🔥 Burning it at both ends 🔥

TSR No. 8

Welcome to this eight-issue of TSR, your weekly Project Management newsletter. If this past week has proven anything to me, it's that we need to be sure we're taking care of each other– at work and home.

If you were sent this fantastic newsletter by some cool-cat, you can subscribe for yourself here.

Are your teams on fire 🔥 because of burnout?

While I'm sure most of you don't follow project management news as closely as I do (that's why you have me!), but if you did, you might have noticed a severe pattern this week's headlines:

"The red-flag signs you may be burning out while working from home,"

"Why Burnout Should be a Topic at Your Next Board Meeting, and What to Do About It," and

"Preventing Burnout Is About Empathetic Leadership"

are just three of the eight I noticed this week. Either there's a conspiracy afoot against managers of the world, or burnout is an issue. I'm going with it being an actual issue.

I fully admit that this past May, with nothing more than work and family to think about, I fell into the trap of a 70/30 split, respectively. You read that right- I estimate that about 70% of my time was spent working or thinking about work and ongoing projects. This led me down a dark path of depression and, indeed, burnout.

Fast Company's Aytekin Tank hit the nail on the head with why people enter the burnout zone: "Numbing yourself by staring at your computer screen or scheduling nonstop meetings means you'll miss opportunities to deal with problems (or issues before they become problems)." Are you taking time for yourself? Is working your stress escape mechanism? Then you might be suffering from burnout.

Are you seeing the signs that your teams are not as effective as they once were? Of course, you also need to consider the "remoteness" of their situation, that is, do they talk with people during the day? Or are they all work and no play? Perhaps the better question would be, how do you see to your team's mental health? When thinking about dealing with your employees or teams' issues, are you being an empathetic leader? It could honestly mean the difference in output from your team.

To end this, I'd like to offer this recently published newsletter from Alkali Amana on learning to manage stress.

Ranger's Lead the Way! (to becoming good PMs)

This week I published my weekly essay, What being an Army Ranger taught me about being a Project Manager: What being with the 1/75th Ranger Battalion taught me about Project Management Leadership. As a subscriber, I didn't send it out to you as I value your time and didn't want to overstay my welcome to your inbox. That said, I was amazed by the feedback I've gotten via social media, especially Reddit (follow me on Twitter for my quips and updates).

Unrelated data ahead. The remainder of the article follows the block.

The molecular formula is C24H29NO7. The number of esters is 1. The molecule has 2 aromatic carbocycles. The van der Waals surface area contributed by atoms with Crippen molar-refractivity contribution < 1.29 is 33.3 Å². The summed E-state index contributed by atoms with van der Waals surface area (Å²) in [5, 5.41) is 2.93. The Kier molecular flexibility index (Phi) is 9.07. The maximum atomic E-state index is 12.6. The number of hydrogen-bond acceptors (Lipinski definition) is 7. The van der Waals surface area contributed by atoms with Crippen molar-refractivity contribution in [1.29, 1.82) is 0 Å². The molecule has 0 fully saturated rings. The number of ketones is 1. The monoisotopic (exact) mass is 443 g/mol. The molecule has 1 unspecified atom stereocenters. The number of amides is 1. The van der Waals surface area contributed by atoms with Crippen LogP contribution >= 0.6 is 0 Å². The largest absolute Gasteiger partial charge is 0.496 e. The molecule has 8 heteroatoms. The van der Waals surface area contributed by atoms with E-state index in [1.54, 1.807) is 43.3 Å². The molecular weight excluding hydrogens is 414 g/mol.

Time management, motivation, idleness, persuasion, and clarity are just a few things I learned to use and drive my teams to success. It's not always a matter of their ability as a member or your ability as a leader- sometimes it's a matter of how you interact with that person on a personal level. Even in the Infantry, this matters.

While it may be difficult for you to motivate yourself from the leadership side, others count on you to remain motivated for their sake.

Sometimes it takes effort to manage right. Are you putting forth the necessary effort for your teams to make it to the end?

🥊 Google’s in the Project Management app biz now

"And in this corner is the heavy-weight champion of..." This is how I see Google sometimes as they enter into emerging markets. In this case, it's the introduction of their beta project management suite, Tables.

I was playing around with it this past weekend, and it's pretty in-depth for a beta. My only reservation with this is Google's reputation for giving up on products if they're not making them money. However, that aside, it's excellent!

Google's The Keyword blog has a good write-up on Tables, an Area 120 project (think Area 51 but inside Google (and without the aliens 👾)), "Tables helps teams track work and automate tasks to save time and supercharge collaboration—without any coding required."

I'll try to give it a full run this next weekend and give my review on it.

Disco 🕺, ‘er, no… DiscoTask Web-App Review

Hidden in my long list of “stuff” (I really do have a “stuff” list), I found DiscoTask, a task-list web-app. It’s similar to Myko (my review here) but much cleaner and lean, visually.

There’s not much more than what you see in the screenshot below. The set-up was easy enough, although it did take me a few minutes to find my way around. Adding and crossing off tasks was also simple.

A difference that DiscoTask has over all of the other apps I’ve reviewed thus far is the filtering option for tasks. You’ll see the orange, light gray, blue, and green boxes below- you can turn those on/off, one at a time, or all on/all off. It makes it nice to see what’d done vs. what you need.

As with previous apps, you can also add team members and collaborate in real-time.

Again, visually, this is nice. It’s clean and doesn’t seem to have any bloat. The developer, Adriaan, let me know that the site is still active, and he may be doing some additional work on the site in the future. I recommend this as an easy “on the go” task manager.

Parting Shot

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